System76 Darter Pro 6
Installation was uneventful. This particular laptop does use Coreboot, but it was otherwise a normal EFI installation.
One may consider mounting their boot partition to /boot/efi instead of /boot, since System76's firmware update tool hard-codes /boot/efi as the mount point. This got fixed  but there is no new release yet.
Driver support for the System76 Darter Pro 6 should be included the kernel as of Linux 5.5. For older kernels, there are various drivers in the AUR.
system76-firmware-cli tool, which can be used to schedule firmware updates.
Works out of the box with the
The keyboard backlight can be controlled programmatically via
/sys entries. Specifically,
# sh -c "echo 255 > /sys/class/leds/system76_acpi::kbd_backlight/brightness"
will increase the brightness to its maximum, and
# sh -c "echo FFA500 > /sys/class/leds/system76_acpi::kbd_backlight/color"
will set the color of the backlight via a 6-digit RGB hex code.
If the touchpad is not sensitive enough to detect your palm, then it is possible to reduce the palm pressure detection threshold using libinput's quirks. The first step is to follow the instructions for debugging touchpad pressure (you'll need the
python-libevdev packages installed). Once you run the program, you’ll be able to experiment with different ways to touch the touchpad and see which things are registered as clicks and which are registered as a palm.
Once you've found the ideal palm pressure threshold, you can make it persistent by creating a libinput quirks file at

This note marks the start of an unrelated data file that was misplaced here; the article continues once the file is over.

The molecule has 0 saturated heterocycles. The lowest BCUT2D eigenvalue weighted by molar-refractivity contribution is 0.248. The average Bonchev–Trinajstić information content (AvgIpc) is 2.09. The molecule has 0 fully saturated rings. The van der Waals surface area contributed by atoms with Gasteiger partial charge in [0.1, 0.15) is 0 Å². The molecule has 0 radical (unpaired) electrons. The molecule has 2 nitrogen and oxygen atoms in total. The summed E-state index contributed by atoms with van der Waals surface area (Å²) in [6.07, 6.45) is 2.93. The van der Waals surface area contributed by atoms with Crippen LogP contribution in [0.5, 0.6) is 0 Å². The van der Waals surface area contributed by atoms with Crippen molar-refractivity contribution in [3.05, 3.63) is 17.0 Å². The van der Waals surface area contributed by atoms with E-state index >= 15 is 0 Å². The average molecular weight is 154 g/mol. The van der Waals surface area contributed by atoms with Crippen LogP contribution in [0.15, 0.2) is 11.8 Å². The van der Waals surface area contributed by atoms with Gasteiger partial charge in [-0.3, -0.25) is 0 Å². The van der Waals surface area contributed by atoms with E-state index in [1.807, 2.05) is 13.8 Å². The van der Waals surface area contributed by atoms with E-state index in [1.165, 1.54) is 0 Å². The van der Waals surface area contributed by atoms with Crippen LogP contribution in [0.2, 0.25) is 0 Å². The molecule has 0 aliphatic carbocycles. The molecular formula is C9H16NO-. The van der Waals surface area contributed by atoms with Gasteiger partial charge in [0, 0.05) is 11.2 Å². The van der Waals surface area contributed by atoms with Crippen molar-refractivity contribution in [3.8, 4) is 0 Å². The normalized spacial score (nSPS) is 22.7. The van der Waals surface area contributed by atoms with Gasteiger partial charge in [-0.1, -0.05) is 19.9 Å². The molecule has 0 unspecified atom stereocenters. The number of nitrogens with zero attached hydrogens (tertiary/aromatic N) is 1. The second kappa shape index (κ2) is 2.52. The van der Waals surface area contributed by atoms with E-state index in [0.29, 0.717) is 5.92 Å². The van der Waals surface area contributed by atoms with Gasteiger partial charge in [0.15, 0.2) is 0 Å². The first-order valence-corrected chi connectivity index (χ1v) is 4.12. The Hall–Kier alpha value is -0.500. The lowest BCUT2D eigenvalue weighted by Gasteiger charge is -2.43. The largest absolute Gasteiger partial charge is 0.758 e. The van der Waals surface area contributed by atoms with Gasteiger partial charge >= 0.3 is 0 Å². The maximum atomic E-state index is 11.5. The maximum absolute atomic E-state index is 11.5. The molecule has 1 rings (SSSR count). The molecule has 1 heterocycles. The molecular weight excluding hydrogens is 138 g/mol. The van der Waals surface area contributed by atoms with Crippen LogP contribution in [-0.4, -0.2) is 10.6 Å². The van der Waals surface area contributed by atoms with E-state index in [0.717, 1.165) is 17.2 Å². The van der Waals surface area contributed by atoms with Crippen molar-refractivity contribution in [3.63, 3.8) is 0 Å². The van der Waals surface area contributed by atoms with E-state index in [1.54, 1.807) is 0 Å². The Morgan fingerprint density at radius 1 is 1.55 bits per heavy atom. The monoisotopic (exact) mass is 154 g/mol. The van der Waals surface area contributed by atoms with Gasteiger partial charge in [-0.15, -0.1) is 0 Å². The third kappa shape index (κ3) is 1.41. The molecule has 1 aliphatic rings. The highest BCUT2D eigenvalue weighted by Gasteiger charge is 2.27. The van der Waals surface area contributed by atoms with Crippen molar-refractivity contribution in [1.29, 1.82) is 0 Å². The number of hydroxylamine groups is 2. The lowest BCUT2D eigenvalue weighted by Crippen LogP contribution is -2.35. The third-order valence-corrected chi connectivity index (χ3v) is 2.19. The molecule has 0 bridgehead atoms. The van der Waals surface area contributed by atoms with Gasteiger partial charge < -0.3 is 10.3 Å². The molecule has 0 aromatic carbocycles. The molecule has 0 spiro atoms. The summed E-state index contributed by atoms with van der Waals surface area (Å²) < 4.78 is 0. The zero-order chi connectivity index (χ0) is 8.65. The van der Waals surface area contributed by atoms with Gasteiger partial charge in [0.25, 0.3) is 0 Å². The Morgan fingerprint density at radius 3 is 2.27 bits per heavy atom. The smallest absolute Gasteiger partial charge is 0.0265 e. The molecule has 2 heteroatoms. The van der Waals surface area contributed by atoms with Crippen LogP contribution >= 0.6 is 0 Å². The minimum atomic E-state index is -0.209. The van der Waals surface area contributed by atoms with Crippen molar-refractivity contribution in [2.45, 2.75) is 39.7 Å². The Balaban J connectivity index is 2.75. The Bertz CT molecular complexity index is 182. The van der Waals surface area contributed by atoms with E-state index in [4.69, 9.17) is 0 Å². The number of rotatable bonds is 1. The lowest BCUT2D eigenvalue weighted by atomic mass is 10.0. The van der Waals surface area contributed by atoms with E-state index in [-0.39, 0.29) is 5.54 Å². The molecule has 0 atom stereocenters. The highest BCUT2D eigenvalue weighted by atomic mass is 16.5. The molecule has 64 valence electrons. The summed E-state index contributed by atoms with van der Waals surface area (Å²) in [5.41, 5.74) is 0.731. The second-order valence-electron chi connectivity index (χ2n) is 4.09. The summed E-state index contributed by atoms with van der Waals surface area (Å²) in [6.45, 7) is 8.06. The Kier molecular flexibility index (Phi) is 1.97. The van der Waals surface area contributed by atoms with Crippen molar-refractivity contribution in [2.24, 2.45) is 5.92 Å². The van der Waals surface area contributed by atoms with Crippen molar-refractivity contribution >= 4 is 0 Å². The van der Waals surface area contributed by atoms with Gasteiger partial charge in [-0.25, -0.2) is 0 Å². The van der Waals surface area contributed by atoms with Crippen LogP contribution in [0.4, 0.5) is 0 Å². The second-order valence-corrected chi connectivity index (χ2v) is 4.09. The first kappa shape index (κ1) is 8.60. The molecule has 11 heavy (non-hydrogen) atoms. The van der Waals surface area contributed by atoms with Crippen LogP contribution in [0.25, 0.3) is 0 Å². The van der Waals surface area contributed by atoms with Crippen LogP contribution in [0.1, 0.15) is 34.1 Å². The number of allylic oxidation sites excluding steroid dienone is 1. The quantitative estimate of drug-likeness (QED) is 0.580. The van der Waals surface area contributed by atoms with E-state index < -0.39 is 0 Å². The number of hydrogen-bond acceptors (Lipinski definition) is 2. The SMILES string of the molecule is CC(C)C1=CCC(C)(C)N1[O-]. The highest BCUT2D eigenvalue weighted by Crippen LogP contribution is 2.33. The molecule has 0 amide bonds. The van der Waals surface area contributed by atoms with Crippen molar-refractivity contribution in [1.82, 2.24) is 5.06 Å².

/etc/libinput/local-overrides.quirks. For example, the following decreases the threshold to
[Touchpad pressure override] MatchUdevType=touchpad MatchName=*SynPS/2 Synaptics TouchPad MatchDMIModalias=dmi:*svnSystem76*pvrdarp6* AttrPalmPressureThreshold=70
To confirm it is working correctly, run
$ libinput quirks list /dev/input/eventXX
XX is the number of the event device. (It should be shown in the output of the
libinput measure touchpad-pressure command that you ran above.) The output should look something like this, with no errors:
At this point, you can reboot and the setting should be applied persistently.
Install intel-media-driver for hardware accelerated graphics. Do NOT install xf86-video-intel, and libva-mesa-driver packages.
Occasionally, on Linux 5.4, it was found that the laptop would become unresponsive when resuming from sleep. After about 90 seconds, the laptop would unfreeze itself and resume normal operation. After profiling the kernel with suspendresume, it was found that the culprit was the thunderbolt port. Namely, this error message was found in
[ 803.725685] thunderbolt 0000:03:00.0: failed to send driver ready to ICM
One approach to fix this is to disable thunderbolt support on suspend and then re-enable it on resume. This can be done via a systemd hook script.
Drop the following into
/usr/lib/systemd/system-sleep/system76-darter-hook-sleep and make it executable:
#!/bin/sh # This is a systemd hook script that is run whenever # suspend/resume takes place. It should be symlinked into # /usr/lib/systemd/system-sleep. # $1 is 'pre' (going to sleep) or 'post' (waking up) # $2 is 'suspend', 'hibernate' or 'hybrid-sleep' case "$1/$2" in pre/*) if lsmod | grep -q thunderbolt; then rmmod thunderbolt fi ;; post/*) modprobe thunderbolt ;; esac
Alternatively, System76 support suggested disabling the corresponding PCI device on suspend and then reloading it on resume. Adapting their
Pop!_OS fix for Archlinux, the above file might look like this instead:
#!/bin/sh # This is a systemd hook script that is run whenever # suspend/resume takes place. It should be symlinked into # /usr/lib/systemd/system-sleep. # $1 is 'pre' (going to sleep) or 'post' (waking up) # $2 is 'suspend', 'hibernate' or 'hybrid-sleep' case "$1/$2" in pre/*) echo 1 > '/sys/devices/pci0000:00/0000:00:1c.0/remove' ;; post/*) echo 1 > '/sys/devices/pci0000:00/pci_bus/0000:00/bus_rescan' ;; esac